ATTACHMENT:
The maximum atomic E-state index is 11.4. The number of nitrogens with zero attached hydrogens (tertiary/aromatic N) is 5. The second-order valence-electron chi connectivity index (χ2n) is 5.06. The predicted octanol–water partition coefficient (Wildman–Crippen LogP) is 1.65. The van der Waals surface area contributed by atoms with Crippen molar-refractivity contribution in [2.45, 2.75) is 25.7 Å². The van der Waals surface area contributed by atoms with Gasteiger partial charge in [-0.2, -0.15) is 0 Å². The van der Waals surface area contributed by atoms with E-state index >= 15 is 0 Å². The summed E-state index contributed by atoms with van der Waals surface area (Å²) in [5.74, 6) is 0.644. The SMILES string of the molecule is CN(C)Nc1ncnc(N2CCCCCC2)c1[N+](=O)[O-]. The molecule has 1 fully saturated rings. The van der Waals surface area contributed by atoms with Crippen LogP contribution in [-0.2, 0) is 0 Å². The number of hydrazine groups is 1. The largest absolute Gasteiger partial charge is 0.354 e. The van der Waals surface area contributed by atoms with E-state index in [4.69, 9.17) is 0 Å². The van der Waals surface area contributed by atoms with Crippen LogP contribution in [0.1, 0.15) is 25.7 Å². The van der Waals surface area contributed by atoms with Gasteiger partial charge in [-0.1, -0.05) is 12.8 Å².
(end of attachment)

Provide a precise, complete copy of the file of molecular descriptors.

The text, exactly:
The maximum atomic E-state index is 11.4. The number of nitrogens with zero attached hydrogens (tertiary/aromatic N) is 5. The second-order valence-electron chi connectivity index (χ2n) is 5.06. The predicted octanol–water partition coefficient (Wildman–Crippen LogP) is 1.65. The van der Waals surface area contributed by atoms with Crippen molar-refractivity contribution in [2.45, 2.75) is 25.7 Å². The van der Waals surface area contributed by atoms with Gasteiger partial charge in [-0.2, -0.15) is 0 Å². The van der Waals surface area contributed by atoms with E-state index >= 15 is 0 Å². The summed E-state index contributed by atoms with van der Waals surface area (Å²) in [5.74, 6) is 0.644. The SMILES string of the molecule is CN(C)Nc1ncnc(N2CCCCCC2)c1[N+](=O)[O-]. The molecule has 1 fully saturated rings. The van der Waals surface area contributed by atoms with Crippen LogP contribution in [-0.2, 0) is 0 Å². The number of hydrazine groups is 1. The largest absolute Gasteiger partial charge is 0.354 e. The van der Waals surface area contributed by atoms with E-state index in [4.69, 9.17) is 0 Å². The van der Waals surface area contributed by atoms with Crippen LogP contribution in [0.1, 0.15) is 25.7 Å². The van der Waals surface area contributed by atoms with Gasteiger partial charge in [-0.1, -0.05) is 12.8 Å².